Here is a sample bookmark as displayed in del.icio.us's standard markup. Lines where the value of elements' class attributes must change to conform to xFolk are marked with a comment at the end.
<div class="post"> <!--will change--> <div> <a class="delLink" href="http://www.sifry.com/alerts/archives/000306.html"> <!--will change--> Sifry's Alerts: Technorati launches Related Tags </a> </div> <div class="extended"> <!--will change--> Ever wanted to see what posts are related to other posts, what tags are related to others? Now you can! Just check under the Tag description on most tag pages, like this one, or this one, and you'll see the patterns. Can you smell the emergence? </div> <div class="meta"> to <a class="delNav" href="/fpgibson/folksonomy">folksonomy</a> <!--will change--> <a class="delNav" href="/fpgibson/technorati">technorati</a> <!--will change--> ... <a class="delNav" href="/url/cbcabf7de070fdb46598ee679367be49"> and 1 other person </a> ... on 2005-04-09 </div> </div>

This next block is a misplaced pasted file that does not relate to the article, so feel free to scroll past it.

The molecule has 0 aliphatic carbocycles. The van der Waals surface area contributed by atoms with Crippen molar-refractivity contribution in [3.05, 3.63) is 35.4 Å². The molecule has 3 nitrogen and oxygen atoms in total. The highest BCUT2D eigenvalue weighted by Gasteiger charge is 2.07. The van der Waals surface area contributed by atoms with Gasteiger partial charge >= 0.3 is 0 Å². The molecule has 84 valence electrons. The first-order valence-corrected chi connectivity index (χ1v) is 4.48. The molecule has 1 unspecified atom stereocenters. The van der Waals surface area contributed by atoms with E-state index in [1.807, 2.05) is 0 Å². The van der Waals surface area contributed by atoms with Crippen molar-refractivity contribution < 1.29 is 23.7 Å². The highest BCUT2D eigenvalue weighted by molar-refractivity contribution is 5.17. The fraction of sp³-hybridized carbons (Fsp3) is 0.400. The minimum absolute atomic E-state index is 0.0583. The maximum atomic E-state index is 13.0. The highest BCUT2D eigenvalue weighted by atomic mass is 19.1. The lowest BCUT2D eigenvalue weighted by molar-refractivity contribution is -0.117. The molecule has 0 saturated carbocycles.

The equivalent in xFolk is as follows. Comments are placed at the end of lines where class attribute changes were required.
<div class="xfolkentry"> <!-- changed --> <div> <a class="taggedlink" href="http://www.sifry.com/alerts/archives/000306.html"> <!-- changed --> Sifry's Alerts: Technorati launches Related Tags </a> </div> <div class="description"> <!-- changed --> Ever wanted to see what posts are related to other posts, what tags are related to others? Now you can! Just check under the Tag description on most tag pages, like this one, or this one, and you'll see the patterns. Can you smell the emergence? </div> <div class="meta"> to <a rel="tag" href="/fpgibson/folksonomy">folksonomy</a> <!-- changed --> <a rel="tag" href="/fpgibson/technorati">technorati</a> <!-- changed --> ... <a class="delNav" href="/url/cbcabf7de070fdb46598ee679367be49"> and 1 other person </a> ... on 2005-04-09 </div> </div>